A 2019 report from Giving USA, “Leaving a Legacy: A New Look at Planned Giving Donors,” revealed that over half of planned giving donors establish their first planned gift when they write their first will (on average around 44 years of age).(v) Are your most consistent donors in the mid-40’s to mid-50’s and older age range, or do they skew younger? These demographic insights will influence your planned giving campaign strategy.
#3 – What type of planned giving do I want to target?
Like most financial planning, planned giving can take on many forms, from simpler charitable bequests to more complicated charitable lead trusts. Depending on your nonprofit’s expertise and staff capacity to understand, initiate, and steward planned giving requests
#4 – Where can my organization market this opportunity?
Planned giving is a topic of a long-term conversation with donors whose multi-year and multi-decade support will ensure the sustainability of your organization. Consider your available marketing avenues to advertise planned giving opportunities and engage donors with consistent, sincere messaging. For example, repeated direct mail campaigns and a dedicated landing page on your website will be a great place to start.
#5 – How can we recognize donors of charitable bequests?
Stewardship is perhaps the most critical aspect to managing planned giving campaigns because, ultimately, you do not want donors changing their minds. Does your nonprofit have an existing way to offer special recognition to legacy donors (with permission)? Perhaps it’s in the annual report, at a planned event or reception, or on your nonprofit website, and in organizational literature..
Nonprofit Funding Strategy 2: Leverage Technology to Raise More Money
Nonprofit organizations may feel like a far cry from today’s tech-driven Silicon Valley startups; however, they have more in common than you may think. Like in almost every sector thriving in the 21st century, nonprofits must leverage technology to raise money and engage and retain donors.
In 2020, 64% of nonprofits worldwide reported investing in new technology(vi), many to streamline fundraising efforts and broaden reach and awareness. Digital solutions can maximize revenue in part by offsetting costs associated with spreading the word, organizing and tracking donations, coordinating virtual events, and so on.
Nonprofit Funding Opportunity: Use Technology to Boost Revenue
Digital solutions for nonprofit fundraising range from complex donor management CRMs to crowdfunding platforms and even simpler donor research tools. The technology your organization takes advantage of will depend on your nonprofit funding goals. Do you need to host a virtual event or online auction? Do you need to execute a direct mail campaign and track donor activity? How about hosting a community-powered crowdfunding campaign?
From the Experts: Mike Gianoni
“Not long ago, fundraising meant a letter in the mail with a return slip enclosed and the long wait that followed. Today, it’s so much more. Donors can contribute with just a few taps on their phones and amplify their impact with peer-to-peer fundraising platforms that integrate seamlessly with social media accounts.”(vii)Mike Gianoni, President & CEO of Blackbaud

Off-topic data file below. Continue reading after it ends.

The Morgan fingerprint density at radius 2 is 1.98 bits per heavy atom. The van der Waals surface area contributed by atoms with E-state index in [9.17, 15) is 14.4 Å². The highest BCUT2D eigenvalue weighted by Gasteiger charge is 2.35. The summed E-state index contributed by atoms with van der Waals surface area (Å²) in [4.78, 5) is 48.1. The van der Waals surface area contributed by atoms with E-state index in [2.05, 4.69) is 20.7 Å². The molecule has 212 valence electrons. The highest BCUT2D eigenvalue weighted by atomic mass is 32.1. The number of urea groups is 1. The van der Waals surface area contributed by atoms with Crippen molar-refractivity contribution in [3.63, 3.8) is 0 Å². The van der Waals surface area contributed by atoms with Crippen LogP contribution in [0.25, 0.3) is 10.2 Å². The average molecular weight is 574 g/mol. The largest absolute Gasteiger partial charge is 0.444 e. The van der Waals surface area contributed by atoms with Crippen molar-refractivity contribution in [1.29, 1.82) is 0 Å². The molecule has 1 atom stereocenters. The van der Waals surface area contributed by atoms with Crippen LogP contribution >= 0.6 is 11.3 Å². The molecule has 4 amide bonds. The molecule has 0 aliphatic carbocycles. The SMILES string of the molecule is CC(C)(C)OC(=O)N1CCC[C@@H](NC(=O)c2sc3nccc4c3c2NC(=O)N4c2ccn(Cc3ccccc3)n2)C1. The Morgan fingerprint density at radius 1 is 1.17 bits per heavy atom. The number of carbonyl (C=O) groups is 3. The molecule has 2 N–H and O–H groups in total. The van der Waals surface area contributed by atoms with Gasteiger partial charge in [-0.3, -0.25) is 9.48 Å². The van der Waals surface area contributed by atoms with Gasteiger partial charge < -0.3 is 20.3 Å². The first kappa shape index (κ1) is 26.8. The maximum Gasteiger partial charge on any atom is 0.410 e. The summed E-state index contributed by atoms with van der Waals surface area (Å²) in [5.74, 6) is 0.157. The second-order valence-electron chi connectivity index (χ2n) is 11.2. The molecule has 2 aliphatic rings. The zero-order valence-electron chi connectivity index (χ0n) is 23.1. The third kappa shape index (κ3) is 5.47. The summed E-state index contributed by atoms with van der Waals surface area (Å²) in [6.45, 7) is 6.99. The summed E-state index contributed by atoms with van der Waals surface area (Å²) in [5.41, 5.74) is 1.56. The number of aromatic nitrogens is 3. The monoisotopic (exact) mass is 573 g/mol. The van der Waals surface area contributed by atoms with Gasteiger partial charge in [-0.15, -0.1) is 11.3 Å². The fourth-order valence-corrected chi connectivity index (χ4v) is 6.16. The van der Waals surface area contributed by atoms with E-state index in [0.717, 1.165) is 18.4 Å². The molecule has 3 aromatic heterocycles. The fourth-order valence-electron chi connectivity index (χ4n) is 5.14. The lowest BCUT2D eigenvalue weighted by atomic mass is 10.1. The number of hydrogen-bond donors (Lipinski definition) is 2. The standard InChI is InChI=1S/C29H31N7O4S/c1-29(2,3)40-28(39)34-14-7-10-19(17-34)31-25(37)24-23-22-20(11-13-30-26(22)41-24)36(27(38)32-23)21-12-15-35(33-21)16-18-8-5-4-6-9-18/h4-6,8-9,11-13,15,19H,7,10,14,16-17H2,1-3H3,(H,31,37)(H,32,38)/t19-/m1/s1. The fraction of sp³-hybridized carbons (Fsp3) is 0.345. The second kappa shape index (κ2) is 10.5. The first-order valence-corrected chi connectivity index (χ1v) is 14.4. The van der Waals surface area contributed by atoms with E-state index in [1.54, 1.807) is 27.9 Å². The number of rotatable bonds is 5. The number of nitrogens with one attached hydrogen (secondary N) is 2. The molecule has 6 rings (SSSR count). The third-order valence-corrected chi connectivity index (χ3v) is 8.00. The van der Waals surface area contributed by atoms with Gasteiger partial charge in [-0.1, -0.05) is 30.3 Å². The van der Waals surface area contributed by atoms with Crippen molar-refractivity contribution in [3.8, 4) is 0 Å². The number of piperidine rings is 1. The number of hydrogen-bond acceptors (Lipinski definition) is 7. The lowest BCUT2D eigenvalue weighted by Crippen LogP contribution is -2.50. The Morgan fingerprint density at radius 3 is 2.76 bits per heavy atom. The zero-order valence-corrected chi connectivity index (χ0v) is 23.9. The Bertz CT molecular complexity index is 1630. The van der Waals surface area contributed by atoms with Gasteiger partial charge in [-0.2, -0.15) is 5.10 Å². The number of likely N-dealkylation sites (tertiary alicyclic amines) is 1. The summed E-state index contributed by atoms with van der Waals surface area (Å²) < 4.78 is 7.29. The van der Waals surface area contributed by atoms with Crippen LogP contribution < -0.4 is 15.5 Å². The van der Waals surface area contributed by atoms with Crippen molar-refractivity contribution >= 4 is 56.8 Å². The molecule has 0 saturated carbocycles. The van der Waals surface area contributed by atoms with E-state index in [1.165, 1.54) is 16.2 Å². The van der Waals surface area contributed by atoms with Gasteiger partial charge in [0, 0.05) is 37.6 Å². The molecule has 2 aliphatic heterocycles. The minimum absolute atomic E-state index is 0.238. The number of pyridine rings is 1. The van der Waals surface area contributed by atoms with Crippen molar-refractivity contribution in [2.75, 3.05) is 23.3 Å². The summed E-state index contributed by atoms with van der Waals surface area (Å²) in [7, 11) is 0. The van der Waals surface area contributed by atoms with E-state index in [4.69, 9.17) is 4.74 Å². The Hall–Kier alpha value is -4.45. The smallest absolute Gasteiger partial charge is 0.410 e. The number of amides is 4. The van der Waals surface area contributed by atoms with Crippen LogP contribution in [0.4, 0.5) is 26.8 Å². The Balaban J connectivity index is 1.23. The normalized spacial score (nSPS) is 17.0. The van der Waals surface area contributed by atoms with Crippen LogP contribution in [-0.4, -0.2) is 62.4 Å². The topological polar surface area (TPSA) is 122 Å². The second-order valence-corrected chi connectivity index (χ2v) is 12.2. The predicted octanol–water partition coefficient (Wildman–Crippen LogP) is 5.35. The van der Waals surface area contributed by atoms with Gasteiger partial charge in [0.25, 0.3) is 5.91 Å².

Blackbaud’s digital legacy is unlike any other in the nonprofit sector, and for a good reason–under Mike Gianoni’s leadership as President & CEO, Blackbaud has become the 18th largest vendor in the world for SaaS applications revenue. Blackbaud’s digital management resources and nonprofit tools supercharge organizations’ abilities to raise money. In fact, over $100B for social has been raised, invested, or granted through Blackbaud.
Gianoni refers to today’s age of digital transformation as the fourth industrial revolution, where the line between the digital world and physical reality is becoming more and more blurred. He shares, “In the coming years, the most successful nonprofits will operate entirely from cloud-based platforms that enable their teams to collaborate from any location, operating from the same data — a single source of truth. . . we will see less paper, more transparency and new levels of collaboration.”
Essential Nonprofit Tech Tools for Raising Money
- All-in-one tools. Comprehensive nonprofit fundraising software like Blackbaud, Arreva, Funraise, and DonorPerfect provide all-in-one platforms for fundraising and donor management relationship. BetterWorld, for instance, offers free, easy-to-use fundraising tools with zero fees and takes 5 minutes to set up. With today’s technology, you can manage your fundraising website, organize peer-to-peer campaigns, track donor activity, implement branded emails, generate actionable reports, and much more.
- Virtual event tools. Zoom and Google Meet became the norm for distributed teams to stay connected during the pandemic, but these video communications platforms also proved themselves invaluable when it came to hosting virtual fundraising events. Virtual events open the door to more giving, allowing donors and supporters who don’t necessarily live nearby or have conflicting schedules to continue to connect with and give to organizations they care about. Nonprofits can find a range of discounts on popular software and video communications platforms on TechSoup.com.
- Crowdfunding tools. While the likes of popular crowdfunding platforms like Kickstarter and GoFundMe are used by nonprofits around the world regularly, charity-specific tech tools like Fundly, Crowdrise, Causevox, and Classy can supercharge your online nonprofit crowdfunding efforts. Execute strategic, beautifully branded, high-impact crowdfunding campaigns that allow donors to give at different levels and easily spread the word to their networks.